Libraries are in the midst of a technological revolution: from acquiring prints to providing electronic access and eventually moving towards the virtual (digital) library, they are operating a paradigm shift from availability of library materials (locally) to accessibility of information from remote places. This shift is bringing a complete metamorphosis of libraries, which are subject to an ongoing change. One of the fundamental rules of business is to be led by demand of the market. Library services go beyond this demand-oriented provision of services and are eventually more user-centric than book-centric. More and more libraries in the developed countries are employing innovative methods to rethink and reshape services in order to remain relevant and keep close to their patrons. Feedback on all aspects of services, inputs and contributions from the customers are the major and useful elements that are considered for service innovations in libraries overseas. The mutual understanding of the customers’ needs and wishes as well as the technological opportunities are highly valued and used for the service development which, consequently, brings a constant change in the role of customers in the innovation process.
The Roskilde University Library (RUB) in Copenhagen, Denmark applies a systematic approach to involve customers in the service innovations. The management team is alert to the changes taking place and has defined three major roles of the customer while involving their contributions in the innovation process.
1. Customer as a resource. The RUB uses several techniques to involve customers in the design of library and information services: surveys, suggestion box and feedback in order to know the level of satisfaction of customers with services experienced, library facilities and new changes. A praise/complaint box also contains the ongoing comments of customers about the everyday use of the library, reference or consultation services. New ideas from information literacy training sessions furthermore help the management at the RUB to gain an insight of the customers’ perspective and explain their reactions. Thus, the RUB collects ideas and inputs both in a formal and informal way to evaluate the everyday practice and include the suggestions of the customers for service innovations.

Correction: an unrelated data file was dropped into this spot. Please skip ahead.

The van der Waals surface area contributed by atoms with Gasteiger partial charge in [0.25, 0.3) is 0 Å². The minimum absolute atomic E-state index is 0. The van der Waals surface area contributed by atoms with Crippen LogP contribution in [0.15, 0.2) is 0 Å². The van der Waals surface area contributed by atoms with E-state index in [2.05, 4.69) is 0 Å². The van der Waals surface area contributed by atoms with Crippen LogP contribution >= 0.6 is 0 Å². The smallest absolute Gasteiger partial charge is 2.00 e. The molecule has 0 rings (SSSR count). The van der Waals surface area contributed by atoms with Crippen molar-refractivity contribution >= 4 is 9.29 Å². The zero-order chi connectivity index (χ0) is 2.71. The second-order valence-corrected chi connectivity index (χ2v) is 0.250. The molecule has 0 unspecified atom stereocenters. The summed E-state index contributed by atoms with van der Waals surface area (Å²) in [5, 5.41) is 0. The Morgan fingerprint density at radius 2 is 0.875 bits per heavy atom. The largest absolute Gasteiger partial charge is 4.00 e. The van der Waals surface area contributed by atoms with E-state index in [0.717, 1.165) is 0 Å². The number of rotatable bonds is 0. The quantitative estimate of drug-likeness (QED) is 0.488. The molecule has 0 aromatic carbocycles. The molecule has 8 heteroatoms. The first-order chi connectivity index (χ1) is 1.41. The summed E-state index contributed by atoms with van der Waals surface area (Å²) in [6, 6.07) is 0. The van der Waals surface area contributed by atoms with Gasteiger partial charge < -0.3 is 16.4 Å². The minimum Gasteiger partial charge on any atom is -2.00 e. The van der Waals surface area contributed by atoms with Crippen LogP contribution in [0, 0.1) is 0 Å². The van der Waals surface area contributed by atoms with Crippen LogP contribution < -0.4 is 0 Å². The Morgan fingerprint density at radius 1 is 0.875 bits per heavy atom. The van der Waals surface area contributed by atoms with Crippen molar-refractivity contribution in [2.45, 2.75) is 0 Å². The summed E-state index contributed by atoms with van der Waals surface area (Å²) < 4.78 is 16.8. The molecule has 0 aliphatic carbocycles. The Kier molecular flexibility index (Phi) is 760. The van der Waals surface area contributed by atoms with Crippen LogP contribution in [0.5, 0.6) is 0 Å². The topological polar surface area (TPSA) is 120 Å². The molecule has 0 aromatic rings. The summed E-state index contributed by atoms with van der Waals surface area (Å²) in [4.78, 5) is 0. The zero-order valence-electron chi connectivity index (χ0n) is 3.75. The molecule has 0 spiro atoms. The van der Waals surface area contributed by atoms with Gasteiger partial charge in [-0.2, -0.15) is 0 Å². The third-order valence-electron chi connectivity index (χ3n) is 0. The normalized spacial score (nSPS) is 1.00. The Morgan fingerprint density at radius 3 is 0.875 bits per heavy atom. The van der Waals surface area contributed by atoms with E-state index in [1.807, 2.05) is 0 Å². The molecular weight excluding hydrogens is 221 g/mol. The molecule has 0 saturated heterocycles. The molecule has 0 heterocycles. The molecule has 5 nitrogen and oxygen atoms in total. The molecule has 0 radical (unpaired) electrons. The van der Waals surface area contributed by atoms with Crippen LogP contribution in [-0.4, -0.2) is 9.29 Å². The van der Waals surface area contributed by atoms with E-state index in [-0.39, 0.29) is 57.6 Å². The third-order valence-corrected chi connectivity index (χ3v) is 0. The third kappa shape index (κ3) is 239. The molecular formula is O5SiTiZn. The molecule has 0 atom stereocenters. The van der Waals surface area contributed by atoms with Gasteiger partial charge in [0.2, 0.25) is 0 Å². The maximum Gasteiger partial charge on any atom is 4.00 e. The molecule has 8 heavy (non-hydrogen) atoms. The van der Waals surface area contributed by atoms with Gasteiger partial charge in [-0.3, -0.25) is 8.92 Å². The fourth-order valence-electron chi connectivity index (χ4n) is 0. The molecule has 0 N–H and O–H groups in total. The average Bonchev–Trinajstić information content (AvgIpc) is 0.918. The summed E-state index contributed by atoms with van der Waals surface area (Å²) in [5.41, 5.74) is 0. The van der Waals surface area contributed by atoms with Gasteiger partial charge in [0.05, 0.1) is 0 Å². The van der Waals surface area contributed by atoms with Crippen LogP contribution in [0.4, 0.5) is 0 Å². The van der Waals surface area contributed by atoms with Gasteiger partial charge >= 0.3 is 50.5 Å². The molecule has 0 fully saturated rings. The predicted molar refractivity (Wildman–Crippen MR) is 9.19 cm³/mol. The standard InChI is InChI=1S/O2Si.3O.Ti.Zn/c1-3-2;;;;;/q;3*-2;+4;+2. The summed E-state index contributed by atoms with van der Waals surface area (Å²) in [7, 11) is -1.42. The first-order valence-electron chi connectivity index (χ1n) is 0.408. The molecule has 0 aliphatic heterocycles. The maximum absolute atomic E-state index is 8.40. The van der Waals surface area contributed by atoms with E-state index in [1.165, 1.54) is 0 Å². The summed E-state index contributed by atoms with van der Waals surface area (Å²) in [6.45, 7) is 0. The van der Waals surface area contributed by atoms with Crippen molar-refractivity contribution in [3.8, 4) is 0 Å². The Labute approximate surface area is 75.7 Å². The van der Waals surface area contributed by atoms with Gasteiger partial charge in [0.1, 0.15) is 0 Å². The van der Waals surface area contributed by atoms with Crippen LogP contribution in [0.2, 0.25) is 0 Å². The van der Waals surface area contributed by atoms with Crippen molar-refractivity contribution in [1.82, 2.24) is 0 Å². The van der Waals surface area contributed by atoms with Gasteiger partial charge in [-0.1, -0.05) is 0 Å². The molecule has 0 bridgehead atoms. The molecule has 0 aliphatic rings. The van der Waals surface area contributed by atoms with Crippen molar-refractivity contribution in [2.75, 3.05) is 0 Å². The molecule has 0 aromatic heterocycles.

2. Customer as co-creator. The customers are co-creators along with the library management team when they help develop new types of services and provide part of the content. The RUB launched an electronic service where the customers wrote recommendations or reviews on library materials. The Web 2.0 and social networking has besides given room to user-generated content, which the management utilize positively. What’s more, the inputs of the customers as co-creators allowing them to be integrated during the creation of new services have brought a welcomed change. This has changed the passive user to become an active participator in the successful creation of new services in the library.
3. Customer as a user. The customers are users when they are invited to use the newly introduced services whereby the RUB management team encourages their feedback or criticism for evaluation. The RUB team also uses observation techniques and directly approaches the users to find out the barriers and difficulties that they face while using new services. Interactive chat sessions like ‘chat with the Librarian’ give more information which help the management to solve issues, to improve the service or even stop any problematic system in the aim to reach out and stay close to an important number of customers.
The RUB gives an important outline of the involvement of the customers and management practices for service innovations in the library. This example of user-driven library services may serve as a model and may well suit the local community. Allowing customers to become part of and contribute actively in the innovation process would assist the management in the satisfactory provision of library and information services to users.
Scupola, A. and Nicolajsen, H. W., 2010. Service innovation in academic libraries: is there a place for the customers. Library Management. 31 (4/5)